Advances in medical science, improved living conditions, and changing lifestyles have undoubtedly contributed to an increase in human lifespan over the years. As a result, the concept of old age is being redefined

According to Professor Ian Robertson, Emeritus Professor of Psychology and the founding Director of Trinity College Institute of Neuroscience, Dublin, the concept of old age has shifted. Biologically and psychologically, it now begins at 80, providing a longer period of approximately 30 years, from around age 50 to 80, that requires a new approach to living.

The Guardian reports that Professor Robertson commenced his study on the impact of age on the brain in 1984. At that time, the average age of stroke victims was 72. However, by 1999, the average age had increased to around 82. This 15-year period revealed how people had become, in many ways, around 10 years younger.

He pointed out that the human brain is malleable throughout all stages of life, shaped by experiences, learning, and thinking. In ancient Rome, life expectancy was only 22 years, but Europeans at the beginning of the 20th century could anticipate a lifespan of 50 years.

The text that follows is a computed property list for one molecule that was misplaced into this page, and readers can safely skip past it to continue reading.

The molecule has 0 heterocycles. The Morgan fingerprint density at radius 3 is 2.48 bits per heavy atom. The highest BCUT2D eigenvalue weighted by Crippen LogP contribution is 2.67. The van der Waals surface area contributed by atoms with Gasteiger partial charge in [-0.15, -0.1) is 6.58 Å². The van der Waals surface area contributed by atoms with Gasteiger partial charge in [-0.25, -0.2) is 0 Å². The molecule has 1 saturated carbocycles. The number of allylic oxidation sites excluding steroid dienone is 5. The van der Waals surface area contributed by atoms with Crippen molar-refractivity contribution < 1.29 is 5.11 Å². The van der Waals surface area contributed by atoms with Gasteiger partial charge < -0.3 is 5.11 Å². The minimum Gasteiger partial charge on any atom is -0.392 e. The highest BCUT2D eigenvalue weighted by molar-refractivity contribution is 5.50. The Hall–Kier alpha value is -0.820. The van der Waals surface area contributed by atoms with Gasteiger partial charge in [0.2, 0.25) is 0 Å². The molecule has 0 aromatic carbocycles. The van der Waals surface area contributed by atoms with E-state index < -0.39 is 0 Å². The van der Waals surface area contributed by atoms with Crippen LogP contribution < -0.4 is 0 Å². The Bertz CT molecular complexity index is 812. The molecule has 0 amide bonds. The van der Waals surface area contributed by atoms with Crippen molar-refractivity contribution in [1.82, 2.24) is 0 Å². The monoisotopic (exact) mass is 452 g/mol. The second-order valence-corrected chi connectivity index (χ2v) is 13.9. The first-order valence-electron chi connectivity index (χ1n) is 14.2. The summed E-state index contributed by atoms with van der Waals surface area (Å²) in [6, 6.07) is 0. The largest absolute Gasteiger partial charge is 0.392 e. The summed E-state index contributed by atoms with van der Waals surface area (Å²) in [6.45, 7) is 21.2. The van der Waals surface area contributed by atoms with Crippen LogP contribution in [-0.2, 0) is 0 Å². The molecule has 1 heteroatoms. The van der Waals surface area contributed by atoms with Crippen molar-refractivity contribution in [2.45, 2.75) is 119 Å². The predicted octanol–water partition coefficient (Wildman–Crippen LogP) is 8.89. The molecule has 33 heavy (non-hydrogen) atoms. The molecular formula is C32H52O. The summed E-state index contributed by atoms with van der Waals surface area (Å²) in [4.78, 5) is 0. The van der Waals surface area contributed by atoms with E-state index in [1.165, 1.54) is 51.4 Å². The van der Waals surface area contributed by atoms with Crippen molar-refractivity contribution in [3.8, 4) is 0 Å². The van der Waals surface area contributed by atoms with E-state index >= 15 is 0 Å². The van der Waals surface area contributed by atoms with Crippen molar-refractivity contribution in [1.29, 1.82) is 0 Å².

Professor Robertson proposed a seven-point plan to ensure a youthful old age:

1. Aerobic fitness emerged as a paramount factor influencing brain function and structure. Regular exercise that raises the heart rate not only improves physical health but also has positive effects on cognitive abilities.

2. Mental stimulation was identified as a vital strategy for reducing cognitive decline. Engaging in activities that challenge the mind, such as puzzles, learning new skills, or pursuing creative endeavors, can keep the brain sharp and agile.

3. Professor Robertson underscored the importance of ongoing learning and its profound physiological impact on the brain. He pointed out that “The more you learn, the more you can learn,” thus encouraging continuous growth and development throughout life.

4. The research also revealed that high and prolonged stress has detrimental effects, particularly on human memory. Implementing stress-reducing techniques and finding healthy coping mechanisms can help preserve cognitive functions.

5. Cultivating a rich social life was found to be beneficial for preserving mental sharpness over time. Meaningful social interactions, maintaining friendships, and participating in community activities can contribute to a sense of purpose and overall well-being.

6. The significance of healthy eating, including a diet rich in fruits, vegetables, and fish, cannot be overstated. This dietary approach has profound effects on reducing cognitive decline in later life and supporting both physical and mental health.

Finally, Professor Robertson encouraged the adoption of a positive and youthful mindset. A positive outlook on life can influence how we perceive aging and its potential limitations, enabling us to embrace the later years with enthusiasm and optimism.

By following Professor Robertson’s seven-point plan, we can navigate the later years with vigour and vitality, ensuring a fulfilling and enriching experience well into old age.